As of today, the fun part is over. My Founders Institute semester graduates tonight. No more Monday evening get togethers in SOMA. No more trials by fire. No more arduous but prescient assignments. No more epic presentations from people who have truly lived the dream and who have come back to share how not dreamlike it all is but who still content that it is worth it.
And no more terrible pitches. :)
I will miss the fear. I will miss the uncertainty. I will miss the raw knowledge. But mostly I will miss the people.
There is something very special about regularly getting together with a bunch of like-minded individuals all with similar goals and hurdles. There is camaraderie and an empowerment that comes with such a collection.
I experienced it in college - working at the student newspaper - and I have experienced it since in some early-stage startups in the Bay Area. It is an electricity of ideas and endless possibilities but it is fleeting and it is rare.
Over the past three months I have been involved with such a group. The Founders Institute was the premise – a three month entrepreneurial bootcamp that encompasses everything from pitching practice to cap structures.
The program itself was a tremendous wealth of advice and action all geared to help the budding CEO realize what they are in for and how to deal with it. And it truly is a remarkable program when you consider both its breadth (FI runs programs in 40 cities across 5 continents) and depth (idea to fully-formed company in just a few months.)
But the people are what make the cost and effort an easy sacrifice.
I will miss the mentors. These weekly “speakers” deliver every bit an interesting canned presentation of insight and information but give you so much more in their feedback to your own pitch. And it doesn’t stop there. I expected the former but more than often the mentors were the last to leave the after-class bar sessions, happily wasting their time discussing in greater depth and detail the ins and outs of a particular idea. I cannot say enough good things about the mentors feedback and true willingness to help.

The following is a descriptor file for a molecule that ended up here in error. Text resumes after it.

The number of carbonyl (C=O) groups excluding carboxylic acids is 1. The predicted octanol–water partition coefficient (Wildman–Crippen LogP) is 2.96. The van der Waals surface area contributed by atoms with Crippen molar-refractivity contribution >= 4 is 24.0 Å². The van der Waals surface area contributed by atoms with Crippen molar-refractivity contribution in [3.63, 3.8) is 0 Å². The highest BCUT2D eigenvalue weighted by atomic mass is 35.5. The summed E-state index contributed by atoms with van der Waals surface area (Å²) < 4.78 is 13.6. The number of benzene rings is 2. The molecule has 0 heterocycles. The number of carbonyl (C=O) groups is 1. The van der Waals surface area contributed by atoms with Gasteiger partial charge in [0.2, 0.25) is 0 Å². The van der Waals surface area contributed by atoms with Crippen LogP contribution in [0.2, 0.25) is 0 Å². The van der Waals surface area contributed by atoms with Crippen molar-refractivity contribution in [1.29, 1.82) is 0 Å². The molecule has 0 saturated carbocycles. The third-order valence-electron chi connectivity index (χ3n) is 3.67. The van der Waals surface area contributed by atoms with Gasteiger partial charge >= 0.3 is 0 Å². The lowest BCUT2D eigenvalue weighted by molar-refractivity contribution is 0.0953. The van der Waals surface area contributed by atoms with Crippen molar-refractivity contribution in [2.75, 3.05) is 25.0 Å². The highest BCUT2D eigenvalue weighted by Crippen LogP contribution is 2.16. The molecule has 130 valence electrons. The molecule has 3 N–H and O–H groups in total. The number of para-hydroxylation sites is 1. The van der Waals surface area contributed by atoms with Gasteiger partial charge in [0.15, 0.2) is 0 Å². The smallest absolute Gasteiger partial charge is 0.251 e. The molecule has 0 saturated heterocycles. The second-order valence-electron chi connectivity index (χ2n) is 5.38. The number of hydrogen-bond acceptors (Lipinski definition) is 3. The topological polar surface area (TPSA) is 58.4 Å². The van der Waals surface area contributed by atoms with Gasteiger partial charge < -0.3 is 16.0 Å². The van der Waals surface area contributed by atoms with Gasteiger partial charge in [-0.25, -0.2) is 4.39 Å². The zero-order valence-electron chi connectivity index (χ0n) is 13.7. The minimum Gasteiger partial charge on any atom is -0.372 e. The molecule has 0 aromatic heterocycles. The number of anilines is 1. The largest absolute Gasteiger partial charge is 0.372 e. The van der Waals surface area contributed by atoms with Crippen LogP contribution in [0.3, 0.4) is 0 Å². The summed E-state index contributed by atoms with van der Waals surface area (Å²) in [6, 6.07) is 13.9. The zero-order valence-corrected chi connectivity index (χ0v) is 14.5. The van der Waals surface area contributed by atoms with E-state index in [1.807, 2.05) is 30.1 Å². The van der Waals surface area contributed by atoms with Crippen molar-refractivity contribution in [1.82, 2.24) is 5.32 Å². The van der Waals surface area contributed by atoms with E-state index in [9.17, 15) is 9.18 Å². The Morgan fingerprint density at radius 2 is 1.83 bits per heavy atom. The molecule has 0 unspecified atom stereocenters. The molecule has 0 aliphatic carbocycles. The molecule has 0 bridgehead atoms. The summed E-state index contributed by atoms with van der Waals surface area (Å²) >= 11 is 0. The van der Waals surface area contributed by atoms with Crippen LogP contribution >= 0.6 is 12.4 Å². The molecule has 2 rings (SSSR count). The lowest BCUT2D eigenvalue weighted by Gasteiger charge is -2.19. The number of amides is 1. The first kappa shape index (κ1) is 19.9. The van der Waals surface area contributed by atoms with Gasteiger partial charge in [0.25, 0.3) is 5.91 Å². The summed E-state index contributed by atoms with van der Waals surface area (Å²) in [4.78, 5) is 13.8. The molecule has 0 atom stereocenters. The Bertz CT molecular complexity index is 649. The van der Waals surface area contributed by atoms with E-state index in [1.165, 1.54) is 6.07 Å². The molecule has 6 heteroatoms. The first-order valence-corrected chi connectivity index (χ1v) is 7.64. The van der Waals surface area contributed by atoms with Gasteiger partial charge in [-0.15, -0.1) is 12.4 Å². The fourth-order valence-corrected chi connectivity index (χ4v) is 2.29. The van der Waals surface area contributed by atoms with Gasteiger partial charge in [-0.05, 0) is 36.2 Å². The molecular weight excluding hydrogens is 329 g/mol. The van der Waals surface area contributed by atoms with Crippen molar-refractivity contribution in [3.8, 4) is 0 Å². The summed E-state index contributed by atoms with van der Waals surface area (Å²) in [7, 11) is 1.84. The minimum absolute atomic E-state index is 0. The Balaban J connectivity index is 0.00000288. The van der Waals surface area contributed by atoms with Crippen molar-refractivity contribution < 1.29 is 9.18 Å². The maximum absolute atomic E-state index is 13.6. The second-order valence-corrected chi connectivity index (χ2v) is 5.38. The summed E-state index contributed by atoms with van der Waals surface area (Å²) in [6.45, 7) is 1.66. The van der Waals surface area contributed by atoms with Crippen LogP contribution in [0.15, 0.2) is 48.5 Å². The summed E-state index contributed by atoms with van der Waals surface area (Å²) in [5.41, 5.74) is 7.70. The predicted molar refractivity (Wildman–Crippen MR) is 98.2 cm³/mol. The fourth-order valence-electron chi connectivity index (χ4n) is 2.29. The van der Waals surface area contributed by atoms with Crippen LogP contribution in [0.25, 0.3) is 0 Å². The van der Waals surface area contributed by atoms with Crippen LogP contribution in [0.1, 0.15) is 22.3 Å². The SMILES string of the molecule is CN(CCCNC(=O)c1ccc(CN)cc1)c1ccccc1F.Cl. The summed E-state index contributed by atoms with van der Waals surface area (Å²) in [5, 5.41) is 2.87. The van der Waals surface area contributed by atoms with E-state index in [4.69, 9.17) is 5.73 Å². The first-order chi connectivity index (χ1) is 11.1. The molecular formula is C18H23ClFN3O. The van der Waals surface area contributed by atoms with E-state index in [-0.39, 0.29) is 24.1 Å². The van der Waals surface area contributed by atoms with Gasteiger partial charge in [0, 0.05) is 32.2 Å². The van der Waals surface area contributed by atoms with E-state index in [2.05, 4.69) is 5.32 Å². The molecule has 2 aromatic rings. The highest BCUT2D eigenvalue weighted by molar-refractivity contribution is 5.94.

I will miss Adeo. His presence, though initially daunting, always makes whatever it is you are doing more interesting and more intense and more worthwhile. His legendarily blunt feedback equally valuable and entertaining.
I will miss Russ. He is the embodiment of the perfect mentor and we got him all to ourselves each week. His leadership of the semester was understated and incredibly effective. I want to be Russ someday.
I will miss my classmates. Extremely smart people doing extremely cool things.
But most, I will miss my original working group. Group Brown. The early part of the semester was heavily steeped in workload, fear and uncertainty and I would not have made it through without them. I think the rest of the group would agree as we were the only group not to have anyone drop before the first mentor review.
And that is probably the most important lesson from all this. Your team is what will decide whether you succeed or fail. Your team is the reason you keep going when you want to stop. Your team is what makes the whole thing enjoyable and worth doing in the first place.
Thank you FI. We will meet again.